It is in these spaces that McMillan captures also the intimate details of lives abandoned: children’s toys on a bookshelf; patients’ medical records, curling and yellowed with age; a tinker’s tray of dental casts. The otherworldly eeriness of an abandoned anatomical model, disembodied dolls and gas masks discarded next to a children’s game. And beauty in the mundane: the splash of ochre in an abandoned paint bucket, the shade picked up in the rust of nearby barrels, and set against a black, rippled floor; mosaic after mosaic of disintegrating floor tiles; leprous, peeling paint that over years reveals a black underbelly of concrete.
McMillan’s outside excursions yield no less dramatic results. He moves between the passive serenity of nature — berries, creepers, flowers, fruit; autumn leaves and lush foliage — and nature in advance, reclaiming spaces long abandoned by people. It is here especially that his decades-long project comes into its own.
In some frames, McMillan revisits a spot, year after year, positioning his camera in exactly the same place. In others, the same effect is achieved more by chance than intention. These series, shot over years, chronicle the resurgence of the natural world over the man-made. Reactor 4 appears in the middle distance, across the barren scrubland that was once the Red Forest — so named because of the colour of the dying, contaminated trees before they were cut down and buried. Nineteen years later, only the very top of the tower is visible — a forest, resplendent in myriad hues, has claimed this no-man’s land.
The same view, shot from a Pripyat rooftop, tells a similar tale of regeneration in the city: only the tallest apartment buildings still peep out above the trees to spy the reactor.
Zoom in closer, get down on the ground, and it’s sometimes hard to tell there was ever a city there at all. Basketball courts have been swallowed into a literal urban forest. Children’s slides, playgrounds, washing lines, fences, whole buildings have been relegated to decrepit, rusting sideshows as nature takes hold. This is growth writ large.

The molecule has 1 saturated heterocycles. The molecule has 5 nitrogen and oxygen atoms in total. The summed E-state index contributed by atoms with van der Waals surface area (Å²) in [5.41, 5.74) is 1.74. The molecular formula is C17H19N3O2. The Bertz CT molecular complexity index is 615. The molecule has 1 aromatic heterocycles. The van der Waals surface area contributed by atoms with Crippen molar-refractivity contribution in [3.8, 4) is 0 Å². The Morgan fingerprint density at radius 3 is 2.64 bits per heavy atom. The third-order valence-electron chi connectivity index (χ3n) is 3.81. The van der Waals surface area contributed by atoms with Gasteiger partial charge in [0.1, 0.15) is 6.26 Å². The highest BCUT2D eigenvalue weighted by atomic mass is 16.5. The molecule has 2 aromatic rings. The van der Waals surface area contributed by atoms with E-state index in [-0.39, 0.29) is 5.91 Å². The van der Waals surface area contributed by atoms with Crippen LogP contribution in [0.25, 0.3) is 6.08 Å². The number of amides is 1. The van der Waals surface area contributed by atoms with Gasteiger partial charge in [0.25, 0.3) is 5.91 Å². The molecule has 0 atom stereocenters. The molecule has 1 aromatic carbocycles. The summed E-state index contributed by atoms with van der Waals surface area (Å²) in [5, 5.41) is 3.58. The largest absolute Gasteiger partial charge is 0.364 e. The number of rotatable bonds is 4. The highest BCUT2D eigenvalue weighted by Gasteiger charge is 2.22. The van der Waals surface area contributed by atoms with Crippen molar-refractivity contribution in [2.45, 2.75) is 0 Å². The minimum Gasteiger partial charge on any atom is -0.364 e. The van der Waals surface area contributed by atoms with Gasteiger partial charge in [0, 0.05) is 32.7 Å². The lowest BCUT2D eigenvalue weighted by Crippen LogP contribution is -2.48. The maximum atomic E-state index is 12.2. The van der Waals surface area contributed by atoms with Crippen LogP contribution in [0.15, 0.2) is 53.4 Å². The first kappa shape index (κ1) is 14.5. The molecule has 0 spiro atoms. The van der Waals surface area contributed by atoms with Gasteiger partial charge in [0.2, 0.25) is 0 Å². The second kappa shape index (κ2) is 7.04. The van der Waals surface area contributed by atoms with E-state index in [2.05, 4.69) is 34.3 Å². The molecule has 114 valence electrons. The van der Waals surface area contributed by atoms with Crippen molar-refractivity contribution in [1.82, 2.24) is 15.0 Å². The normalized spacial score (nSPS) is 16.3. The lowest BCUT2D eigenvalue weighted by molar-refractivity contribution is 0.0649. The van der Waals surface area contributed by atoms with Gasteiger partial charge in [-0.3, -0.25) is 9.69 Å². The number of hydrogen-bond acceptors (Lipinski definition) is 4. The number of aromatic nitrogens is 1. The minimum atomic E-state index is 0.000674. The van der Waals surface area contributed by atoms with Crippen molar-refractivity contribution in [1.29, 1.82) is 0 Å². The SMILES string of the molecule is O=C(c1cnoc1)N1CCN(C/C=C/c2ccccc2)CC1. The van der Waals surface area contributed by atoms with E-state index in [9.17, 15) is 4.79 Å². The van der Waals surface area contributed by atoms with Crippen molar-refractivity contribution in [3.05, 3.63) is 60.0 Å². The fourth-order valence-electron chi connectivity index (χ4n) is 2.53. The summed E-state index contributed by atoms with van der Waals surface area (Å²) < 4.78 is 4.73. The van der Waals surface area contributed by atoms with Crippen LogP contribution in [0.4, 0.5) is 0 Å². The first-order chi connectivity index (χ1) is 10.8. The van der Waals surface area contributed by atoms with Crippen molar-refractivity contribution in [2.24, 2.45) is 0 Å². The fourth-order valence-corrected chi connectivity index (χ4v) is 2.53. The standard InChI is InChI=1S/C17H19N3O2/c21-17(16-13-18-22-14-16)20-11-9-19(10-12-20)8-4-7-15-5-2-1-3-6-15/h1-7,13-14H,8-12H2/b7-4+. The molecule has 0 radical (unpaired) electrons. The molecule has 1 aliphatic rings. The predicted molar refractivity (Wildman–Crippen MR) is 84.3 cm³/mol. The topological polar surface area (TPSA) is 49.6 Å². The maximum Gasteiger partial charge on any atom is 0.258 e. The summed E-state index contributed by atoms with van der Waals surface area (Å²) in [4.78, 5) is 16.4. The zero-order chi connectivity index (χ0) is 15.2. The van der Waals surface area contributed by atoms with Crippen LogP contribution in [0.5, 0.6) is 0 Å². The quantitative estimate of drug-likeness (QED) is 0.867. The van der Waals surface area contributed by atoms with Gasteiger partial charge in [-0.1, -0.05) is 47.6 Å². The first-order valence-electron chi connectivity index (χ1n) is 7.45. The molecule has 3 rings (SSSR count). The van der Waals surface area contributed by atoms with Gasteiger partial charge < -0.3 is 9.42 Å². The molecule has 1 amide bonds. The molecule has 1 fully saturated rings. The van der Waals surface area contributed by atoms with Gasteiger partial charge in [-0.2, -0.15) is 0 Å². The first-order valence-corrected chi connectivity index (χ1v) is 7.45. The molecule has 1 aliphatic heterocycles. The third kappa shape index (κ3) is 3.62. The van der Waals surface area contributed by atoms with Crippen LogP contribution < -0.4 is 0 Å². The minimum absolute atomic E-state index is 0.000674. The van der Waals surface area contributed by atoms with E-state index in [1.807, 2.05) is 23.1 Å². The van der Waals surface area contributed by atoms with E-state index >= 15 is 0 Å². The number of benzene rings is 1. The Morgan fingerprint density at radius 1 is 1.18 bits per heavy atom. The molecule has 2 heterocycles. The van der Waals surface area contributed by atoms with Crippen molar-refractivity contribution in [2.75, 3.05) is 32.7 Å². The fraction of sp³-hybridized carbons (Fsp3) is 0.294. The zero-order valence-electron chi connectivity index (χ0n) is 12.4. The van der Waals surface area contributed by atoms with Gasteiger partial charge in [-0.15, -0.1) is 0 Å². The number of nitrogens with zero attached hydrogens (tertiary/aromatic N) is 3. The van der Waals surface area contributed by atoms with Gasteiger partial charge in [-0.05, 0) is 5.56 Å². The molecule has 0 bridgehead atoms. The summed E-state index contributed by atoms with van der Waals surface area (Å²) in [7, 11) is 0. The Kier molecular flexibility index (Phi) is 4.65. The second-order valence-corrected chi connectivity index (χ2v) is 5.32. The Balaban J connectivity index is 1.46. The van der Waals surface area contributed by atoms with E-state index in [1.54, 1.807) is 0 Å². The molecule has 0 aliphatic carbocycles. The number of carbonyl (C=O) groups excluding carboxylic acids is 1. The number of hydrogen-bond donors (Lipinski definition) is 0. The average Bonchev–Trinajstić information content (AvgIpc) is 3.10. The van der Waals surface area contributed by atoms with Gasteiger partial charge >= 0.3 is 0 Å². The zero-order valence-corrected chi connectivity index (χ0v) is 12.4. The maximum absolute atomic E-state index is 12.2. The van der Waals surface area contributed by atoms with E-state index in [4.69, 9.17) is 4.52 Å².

And then there’s decay. Not just the obviously dilapidated buildings and rotting, contaminated hardware used in the clean-up, but also the decay of the idea: the failure of the communist project. The rusting Soviet sickle; Vladimir Lenin’s effigy, toppled by time; an image of Karl Marx peeling in strips from school walls, now face down on the floor, powerless.
In his closing sequence, McMillan photographs a collection of Soviet state flags in a kindergarten stairwell: 12 intact in 1994; seven in 2009; by late 2018, black-stained concrete carrying the vestiges of what may once have been a red flag.
"Just four days after the catastrophe the red flag was already flying over the fourth reactor," Filin tells Alexievich in Voices from Chernobyl. "It blazed forth. In a month the radiation had devoured it. So they put up another flag. And in another month they put up another one. I tried to imagine how the soldiers felt going up on the roof to replace that flag. These were suicide missions. What would you call this? Soviet paganism? Live sacrifice?"
McMillan’s offering is in many ways a companion to Alexievich’s — even an antidote. If Voices from Chernobyl is at times grotesque, a heart-wrenching reminder of the past, Growth and Decay offers a beautiful, more benign stillness — a place for a quieter contemplation. The one tells of the lives of the people of Chernobyl; the other breathes life into the place they lived, the landscape they loved, and the lives they left behind. Both are testament to the human cost of the disaster.
• Growth and Decay, by David McMillan, is available from Steidl, at steidl.de